Testifying to the PCEA: Looking across the voter experience

I wanted the U.S. Presidential Commission on Election Administration and the rest of the audience on September 4, 2013 in Philadelphia to take a step back from examining individual activities (for example, registering, voting absentee, etc.) that might have contributed to long lines at the polling place in November 2012. There’s a lot of, “Nope, that’s not it, maybe it’s this other thing.” Instead, I wanted to give everyone a way to think about usability and accessibility in the voter experience as measurable and holistic. So, I gathered up data from our (now famous) county election website study and observations from 100s of hours in polling places across the team, and I presented the voter experience as a hero’s journey.

A graph showing high and low points in the journey

The journey that voters take through preparing and then voting at the polling place

Presentation with audio description


[Slide 1] Commissioners, thank you for this chance to talk with you today. To the election officials here and in the audience, thank you for doing amazing work. I know that for many local election officials, a good election is a done election. The research from my team, and many people who have gone before us, shows that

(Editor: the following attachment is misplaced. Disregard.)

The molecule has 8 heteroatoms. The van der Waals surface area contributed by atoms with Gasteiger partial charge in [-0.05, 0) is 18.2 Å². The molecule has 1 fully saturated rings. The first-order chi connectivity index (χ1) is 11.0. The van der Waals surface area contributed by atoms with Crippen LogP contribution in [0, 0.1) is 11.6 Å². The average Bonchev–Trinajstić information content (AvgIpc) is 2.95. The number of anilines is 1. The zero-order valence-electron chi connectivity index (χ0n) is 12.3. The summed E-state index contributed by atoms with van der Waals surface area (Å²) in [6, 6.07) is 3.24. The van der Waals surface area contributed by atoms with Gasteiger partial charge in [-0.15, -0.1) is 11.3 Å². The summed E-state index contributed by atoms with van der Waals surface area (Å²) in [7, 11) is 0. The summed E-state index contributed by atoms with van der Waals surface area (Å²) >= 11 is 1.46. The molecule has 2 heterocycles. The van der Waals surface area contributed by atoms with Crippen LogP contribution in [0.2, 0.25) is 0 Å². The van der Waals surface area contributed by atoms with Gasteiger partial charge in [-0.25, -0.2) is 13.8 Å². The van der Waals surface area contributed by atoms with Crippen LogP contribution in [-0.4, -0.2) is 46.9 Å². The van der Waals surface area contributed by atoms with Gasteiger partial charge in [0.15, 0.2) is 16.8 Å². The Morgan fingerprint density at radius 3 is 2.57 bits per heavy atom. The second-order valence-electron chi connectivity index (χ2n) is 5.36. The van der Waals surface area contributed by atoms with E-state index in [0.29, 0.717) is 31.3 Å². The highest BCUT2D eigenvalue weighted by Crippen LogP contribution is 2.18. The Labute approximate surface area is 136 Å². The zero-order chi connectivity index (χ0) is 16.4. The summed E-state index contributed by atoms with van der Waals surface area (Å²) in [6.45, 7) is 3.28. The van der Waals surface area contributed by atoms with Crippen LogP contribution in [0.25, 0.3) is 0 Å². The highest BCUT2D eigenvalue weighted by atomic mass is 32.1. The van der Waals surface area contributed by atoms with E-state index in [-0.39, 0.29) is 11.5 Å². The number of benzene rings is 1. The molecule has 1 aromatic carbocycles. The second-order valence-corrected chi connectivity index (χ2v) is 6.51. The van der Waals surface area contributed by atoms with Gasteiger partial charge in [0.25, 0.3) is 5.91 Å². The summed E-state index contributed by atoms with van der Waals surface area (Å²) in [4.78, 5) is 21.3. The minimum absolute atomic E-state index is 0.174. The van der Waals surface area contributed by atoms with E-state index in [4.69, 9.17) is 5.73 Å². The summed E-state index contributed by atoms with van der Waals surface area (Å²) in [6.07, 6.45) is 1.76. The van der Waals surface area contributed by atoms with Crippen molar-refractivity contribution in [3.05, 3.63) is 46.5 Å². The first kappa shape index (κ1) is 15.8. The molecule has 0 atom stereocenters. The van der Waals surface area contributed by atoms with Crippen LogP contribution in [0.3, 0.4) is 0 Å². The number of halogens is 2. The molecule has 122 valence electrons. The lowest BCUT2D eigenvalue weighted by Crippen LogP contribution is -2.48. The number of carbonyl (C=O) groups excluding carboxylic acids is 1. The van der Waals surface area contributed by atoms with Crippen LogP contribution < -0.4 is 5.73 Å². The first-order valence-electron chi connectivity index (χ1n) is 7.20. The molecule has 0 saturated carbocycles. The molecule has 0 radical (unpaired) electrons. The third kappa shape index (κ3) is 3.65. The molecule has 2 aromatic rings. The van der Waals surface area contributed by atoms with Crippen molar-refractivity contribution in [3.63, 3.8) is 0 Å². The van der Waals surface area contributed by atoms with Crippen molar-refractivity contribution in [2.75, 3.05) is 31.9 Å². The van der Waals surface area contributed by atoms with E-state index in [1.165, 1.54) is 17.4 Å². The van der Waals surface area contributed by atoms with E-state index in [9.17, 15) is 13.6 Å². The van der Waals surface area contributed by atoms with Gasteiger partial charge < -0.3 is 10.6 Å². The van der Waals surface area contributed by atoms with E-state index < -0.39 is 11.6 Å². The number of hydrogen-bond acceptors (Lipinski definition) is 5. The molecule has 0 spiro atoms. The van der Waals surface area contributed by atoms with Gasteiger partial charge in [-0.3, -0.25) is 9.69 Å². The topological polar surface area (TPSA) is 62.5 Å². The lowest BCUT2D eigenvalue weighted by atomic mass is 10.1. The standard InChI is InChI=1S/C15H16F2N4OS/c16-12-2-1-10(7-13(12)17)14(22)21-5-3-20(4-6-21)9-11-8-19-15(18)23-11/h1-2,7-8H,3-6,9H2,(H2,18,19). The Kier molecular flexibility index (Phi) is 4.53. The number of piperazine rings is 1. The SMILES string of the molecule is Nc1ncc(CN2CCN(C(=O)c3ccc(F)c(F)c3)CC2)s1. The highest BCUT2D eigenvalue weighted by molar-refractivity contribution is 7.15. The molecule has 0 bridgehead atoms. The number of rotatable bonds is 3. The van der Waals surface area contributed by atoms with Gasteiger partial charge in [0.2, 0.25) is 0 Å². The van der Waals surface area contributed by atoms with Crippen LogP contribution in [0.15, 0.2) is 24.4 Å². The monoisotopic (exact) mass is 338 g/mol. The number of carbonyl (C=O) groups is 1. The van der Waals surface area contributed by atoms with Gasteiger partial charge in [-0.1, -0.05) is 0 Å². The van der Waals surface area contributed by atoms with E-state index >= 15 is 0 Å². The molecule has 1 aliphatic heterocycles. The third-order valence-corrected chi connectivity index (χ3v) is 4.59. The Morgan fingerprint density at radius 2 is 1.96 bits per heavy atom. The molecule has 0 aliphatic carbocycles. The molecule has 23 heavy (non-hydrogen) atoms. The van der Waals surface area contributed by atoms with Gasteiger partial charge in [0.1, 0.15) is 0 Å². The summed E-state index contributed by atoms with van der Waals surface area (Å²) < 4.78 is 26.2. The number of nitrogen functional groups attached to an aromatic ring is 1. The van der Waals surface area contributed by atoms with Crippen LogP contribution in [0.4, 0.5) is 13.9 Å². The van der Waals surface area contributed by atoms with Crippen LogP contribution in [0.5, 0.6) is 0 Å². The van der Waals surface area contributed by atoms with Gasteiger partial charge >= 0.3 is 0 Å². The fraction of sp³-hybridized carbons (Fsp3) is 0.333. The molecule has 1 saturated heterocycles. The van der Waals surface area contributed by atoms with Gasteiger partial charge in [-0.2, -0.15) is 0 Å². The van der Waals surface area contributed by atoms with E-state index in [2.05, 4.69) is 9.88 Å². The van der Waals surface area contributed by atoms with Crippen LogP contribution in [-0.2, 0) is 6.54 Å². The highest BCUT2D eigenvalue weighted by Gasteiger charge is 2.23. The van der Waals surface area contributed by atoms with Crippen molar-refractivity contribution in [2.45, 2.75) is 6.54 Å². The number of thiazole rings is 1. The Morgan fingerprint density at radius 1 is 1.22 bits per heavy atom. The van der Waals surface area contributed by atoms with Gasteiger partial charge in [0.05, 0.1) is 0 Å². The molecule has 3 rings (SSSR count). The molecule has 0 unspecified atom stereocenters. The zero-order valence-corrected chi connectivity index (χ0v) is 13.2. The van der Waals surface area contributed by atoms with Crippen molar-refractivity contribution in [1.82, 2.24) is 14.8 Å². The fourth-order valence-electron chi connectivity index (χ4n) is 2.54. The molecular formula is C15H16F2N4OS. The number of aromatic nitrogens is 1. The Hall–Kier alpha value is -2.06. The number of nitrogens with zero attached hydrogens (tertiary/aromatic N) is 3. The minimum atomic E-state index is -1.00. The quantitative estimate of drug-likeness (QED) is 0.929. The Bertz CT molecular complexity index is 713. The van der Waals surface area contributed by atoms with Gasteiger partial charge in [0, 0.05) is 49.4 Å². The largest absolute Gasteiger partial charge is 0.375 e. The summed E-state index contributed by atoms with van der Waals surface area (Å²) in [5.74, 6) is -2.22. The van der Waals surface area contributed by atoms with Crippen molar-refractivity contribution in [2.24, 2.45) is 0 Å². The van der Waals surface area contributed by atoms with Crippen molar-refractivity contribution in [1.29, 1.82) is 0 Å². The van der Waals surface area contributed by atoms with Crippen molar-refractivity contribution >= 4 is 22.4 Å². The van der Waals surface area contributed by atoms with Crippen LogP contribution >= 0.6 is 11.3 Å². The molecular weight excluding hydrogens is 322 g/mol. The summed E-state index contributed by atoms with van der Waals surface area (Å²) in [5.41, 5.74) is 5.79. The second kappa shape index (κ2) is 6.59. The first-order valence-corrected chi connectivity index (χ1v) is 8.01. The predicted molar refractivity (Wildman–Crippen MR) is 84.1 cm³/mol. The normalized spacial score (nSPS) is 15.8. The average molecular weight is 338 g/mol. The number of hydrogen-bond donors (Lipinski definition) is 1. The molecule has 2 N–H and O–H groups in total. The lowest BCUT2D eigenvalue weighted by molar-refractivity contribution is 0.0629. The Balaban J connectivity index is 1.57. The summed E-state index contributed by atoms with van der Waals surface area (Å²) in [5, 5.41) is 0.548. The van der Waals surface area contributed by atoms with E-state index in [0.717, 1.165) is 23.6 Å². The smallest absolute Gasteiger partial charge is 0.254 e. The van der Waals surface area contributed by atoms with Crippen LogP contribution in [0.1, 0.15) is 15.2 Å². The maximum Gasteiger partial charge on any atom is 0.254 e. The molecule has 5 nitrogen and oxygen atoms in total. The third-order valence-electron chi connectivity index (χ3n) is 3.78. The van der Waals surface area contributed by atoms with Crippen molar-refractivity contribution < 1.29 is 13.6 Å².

[Slide 2] good elections reflect clear processes, efficient, effective poll workers, and the importance of usability and accessibility across the voter experience.

[Slide 3] A good election has clear, verifiable results

[Slide 4] in which the margin of victory is larger than the number of residual votes. Clear, verifiable results come from

[Slide 5] the voter carrying out intent. As my team likes to say, cast as intended

[Slide 6] counted as cast.

[Slide 7] I’m Dana Chisnell, and the talented team at the Center for Civic Design has put a couple of studies together to visualize the voter experience for you today.

[Slide 8] In our research in the fall of 2012, we asked, What questions do people have about the upcoming election? Our study had a small convenience sample of 41 participants, who were geographically diverse. They used their own county’s website to answer their questions. There were a lot of interesting findings about the usability of county election websites, but what is relevant today are the questions participants asked.